Another Thought About Bullying


A Glass Broken (c) R Dennison 2013

A Glass Broken (c) R Dennison 2013

I posted on the subject of bullying recently and co-incidentally the Guardian has just featured the topic too.  Their timely illustration (of the impact of workplace bullying) appears in the work advice section.  A reader’s letter recounts the difficulties linked to working with someone whose behaviour sometimes involves bullying.


Most people would recognise that typically the atmosphere in the workplace can combine both positives (interesting tasks) and negatives (challenging people).  Most people accept that sometimes their job can seem like the proverbial half-empty glass.


The Guardian’s advice-seeker has spent time trying to talk to a supervisor who can tackle the bullying issue.  The supervisor hasn’t grasped the situation successfully.  For the correspondent their glass is not half empty.  It is actually broken.


Reading between the lines the correspondent seems to have a narrow set of options.  Option one, they put up with the situation (more unhappiness for them and for the bully).  Option two, they start looking actively for other jobs they could be doing.


There is a crying need, I think, for coaching support to be made available to managers on this topic.  Bullying makes workplaces unproductive, creates stress and wastes time.  Managerial support would equip supervisors with the empathy, people skills and confidence to sense bullying is occurring, intervene firmly to end it and leave a climate of zero-tolerance afterward.  Hopefully this kind of learning is going to become commonplace in future and bully-friendly environments a thing of the past.


How Full Is Your Bucket?

Cover of "Understanding Psychological Con...

Cover via Amazon

In my experience some people resist change in their professional lives, even if they are unhappy.  They don’t want to benefit from taking on a new way of thinking, after a change to their circumstances.  Or they may feel that ‘at their time of life’ change is not possible and they have to put up with bad situations.

I think those people may be missing out.  That is especially true if the person is in a junior job role and change has happened around them, meaning their expectations about their working environment – personal development; pay rises; job security – are not being met.  This is true in the private sector and, the Daily Telegraph’s Jobs Editor Louisa Peacock suggests, amongst civil servants.

Hopefully senior managers already have, or are actively being coached to develop strategies to counteract the dip in staff morale that results from unmet expectations.

For senior managers who don’t see why action is necessary (or believe staff will put up with just about anything) Neil Conway and Rob Briner’s 2005 analysis ‘Understanding Psychological Contracts at Work’, includes the telling observation:

“When an employee believes that [their] organisation has failed to deliver its promises on a regular basis, he or she will question whether it makes sense to continue contributing to that organisation or whether it might be better to move on to another”.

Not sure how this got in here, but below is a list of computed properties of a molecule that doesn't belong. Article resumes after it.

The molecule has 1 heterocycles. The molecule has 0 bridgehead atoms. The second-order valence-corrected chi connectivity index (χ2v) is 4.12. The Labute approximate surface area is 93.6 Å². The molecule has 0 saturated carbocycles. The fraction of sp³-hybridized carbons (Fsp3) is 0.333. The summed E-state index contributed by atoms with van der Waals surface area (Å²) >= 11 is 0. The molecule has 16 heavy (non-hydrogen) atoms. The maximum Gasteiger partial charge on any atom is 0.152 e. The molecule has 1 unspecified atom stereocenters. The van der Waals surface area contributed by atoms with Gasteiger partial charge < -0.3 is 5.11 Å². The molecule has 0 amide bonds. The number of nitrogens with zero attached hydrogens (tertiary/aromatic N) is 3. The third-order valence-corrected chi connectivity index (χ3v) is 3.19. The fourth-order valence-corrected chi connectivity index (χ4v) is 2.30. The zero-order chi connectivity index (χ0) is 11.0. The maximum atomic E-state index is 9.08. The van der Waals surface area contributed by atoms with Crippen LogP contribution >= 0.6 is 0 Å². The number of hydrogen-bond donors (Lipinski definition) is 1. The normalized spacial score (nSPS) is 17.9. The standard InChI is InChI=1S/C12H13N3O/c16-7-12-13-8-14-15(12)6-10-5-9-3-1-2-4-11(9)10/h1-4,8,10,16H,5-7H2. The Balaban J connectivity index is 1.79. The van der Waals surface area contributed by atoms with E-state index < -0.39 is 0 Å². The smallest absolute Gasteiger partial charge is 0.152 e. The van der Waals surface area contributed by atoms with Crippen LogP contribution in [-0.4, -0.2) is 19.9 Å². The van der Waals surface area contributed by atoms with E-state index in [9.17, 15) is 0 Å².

The new look People Management magazine this month includes a feature on ‘Eight Ways To Reward Staff, Without Giving Them A Pay Rise’.  I like the simplicity of their final suggestion: try to say ‘thank you’ to others for their contribution.  The article suggests literally writing notes of appreciation and leaving them with colleagues who have done a good job (I can remember from personal experience how a simple act of appreciation can put a smile on someone’s face).

The magazine says this concrete expression of gratitude is an echo of Tom Rath’s and Donald O Clifton’s approach to combatting workplace negativity, set out in their book, ‘How full is your bucket?’.   I like the idea and I am going to try it out the next chance I get.

Back to Reality

When is the ideal time to learn something new?  Put another way, when is there ever a quiet few months in which to tackle personal development goals?  I doubt there ever will be an ‘ideal’ or ‘quiet’ time, since the stack of competing claims on our time is increasing daily.  It might take a very long time to roll the dice correctly to earn permission to start.

Two dice

Make a choice, don’t leave development to luck


There’s also always the risk that some senior colleagues view that time as time spent being unproductive.

I vividly recall saying as much to a colleague whom I mentored.  His aspiration was to earn a promotion from his entry level management role to the next management grade.

I encouraged him to look at the common attributes called for in the roles he wanted to hold.  I supported him in identifying voluntary opportunities in his current role that he could exploit, to demonstrate his potential.  We came up with a twelve month development timetable he could follow, to gradually build up his skills portfolio.  His goal was to be at the front of the promotion pack one year hence.  Then reality intervened.

Somehow my mentee’s line manager never got around to creating the space for his wider potential to be demonstrated.  Perhaps that manager liked the results he was getting from my mentee and thought my mentee was happy staying in that role.  Inevitably that line manager then left.

Their successor needed to focus on maintaining results, not developing people.

An internal re-organisation followed.

Before the dust settled the ideal time for development had passed.

If there is a lesson to take away from this example, it may be this.  However difficult the reality, the ideal time for development may just be ‘now’.